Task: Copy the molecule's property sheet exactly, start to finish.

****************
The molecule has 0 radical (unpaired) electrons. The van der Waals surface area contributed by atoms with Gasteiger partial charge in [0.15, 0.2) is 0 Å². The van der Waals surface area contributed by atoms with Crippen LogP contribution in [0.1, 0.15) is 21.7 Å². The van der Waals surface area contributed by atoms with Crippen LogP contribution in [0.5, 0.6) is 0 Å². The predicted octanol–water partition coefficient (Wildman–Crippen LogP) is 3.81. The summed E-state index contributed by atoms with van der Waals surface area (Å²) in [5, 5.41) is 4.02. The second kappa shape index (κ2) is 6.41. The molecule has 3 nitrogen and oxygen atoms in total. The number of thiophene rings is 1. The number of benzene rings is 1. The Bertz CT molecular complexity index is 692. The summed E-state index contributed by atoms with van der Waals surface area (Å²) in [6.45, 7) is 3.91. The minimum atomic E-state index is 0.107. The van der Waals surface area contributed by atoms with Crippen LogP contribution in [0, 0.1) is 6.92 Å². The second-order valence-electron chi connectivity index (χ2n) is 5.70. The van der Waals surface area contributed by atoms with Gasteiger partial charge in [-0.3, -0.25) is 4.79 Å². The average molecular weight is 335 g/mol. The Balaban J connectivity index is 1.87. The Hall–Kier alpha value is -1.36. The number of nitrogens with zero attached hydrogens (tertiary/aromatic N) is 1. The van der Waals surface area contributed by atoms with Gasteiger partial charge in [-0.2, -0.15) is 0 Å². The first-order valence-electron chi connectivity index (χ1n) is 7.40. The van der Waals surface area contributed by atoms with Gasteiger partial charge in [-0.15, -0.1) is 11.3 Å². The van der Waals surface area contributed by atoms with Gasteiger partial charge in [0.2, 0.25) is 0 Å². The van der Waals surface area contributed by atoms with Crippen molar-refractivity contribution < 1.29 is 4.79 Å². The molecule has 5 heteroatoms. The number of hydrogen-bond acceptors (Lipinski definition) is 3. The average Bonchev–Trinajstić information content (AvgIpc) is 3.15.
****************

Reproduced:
The molecule has 0 radical (unpaired) electrons. The van der Waals surface area contributed by atoms with Gasteiger partial charge in [0.15, 0.2) is 0 Å². The van der Waals surface area contributed by atoms with Crippen LogP contribution in [0.1, 0.15) is 21.7 Å². The van der Waals surface area contributed by atoms with Crippen LogP contribution in [0.5, 0.6) is 0 Å². The predicted octanol–water partition coefficient (Wildman–Crippen LogP) is 3.81. The summed E-state index contributed by atoms with van der Waals surface area (Å²) in [5, 5.41) is 4.02. The second kappa shape index (κ2) is 6.41. The molecule has 3 nitrogen and oxygen atoms in total. The number of thiophene rings is 1. The number of benzene rings is 1. The Bertz CT molecular complexity index is 692. The summed E-state index contributed by atoms with van der Waals surface area (Å²) in [6.45, 7) is 3.91. The minimum atomic E-state index is 0.107. The van der Waals surface area contributed by atoms with Crippen LogP contribution in [0, 0.1) is 6.92 Å². The second-order valence-electron chi connectivity index (χ2n) is 5.70. The van der Waals surface area contributed by atoms with Gasteiger partial charge in [-0.3, -0.25) is 4.79 Å². The average molecular weight is 335 g/mol. The Balaban J connectivity index is 1.87. The Hall–Kier alpha value is -1.36. The number of nitrogens with zero attached hydrogens (tertiary/aromatic N) is 1. The van der Waals surface area contributed by atoms with Gasteiger partial charge in [-0.2, -0.15) is 0 Å². The first-order valence-electron chi connectivity index (χ1n) is 7.40. The van der Waals surface area contributed by atoms with Gasteiger partial charge in [-0.15, -0.1) is 11.3 Å². The van der Waals surface area contributed by atoms with Gasteiger partial charge in [0.2, 0.25) is 0 Å². The van der Waals surface area contributed by atoms with Crippen molar-refractivity contribution < 1.29 is 4.79 Å². The molecule has 5 heteroatoms. The number of hydrogen-bond acceptors (Lipinski definition) is 3. The average Bonchev–Trinajstić information content (AvgIpc) is 3.15.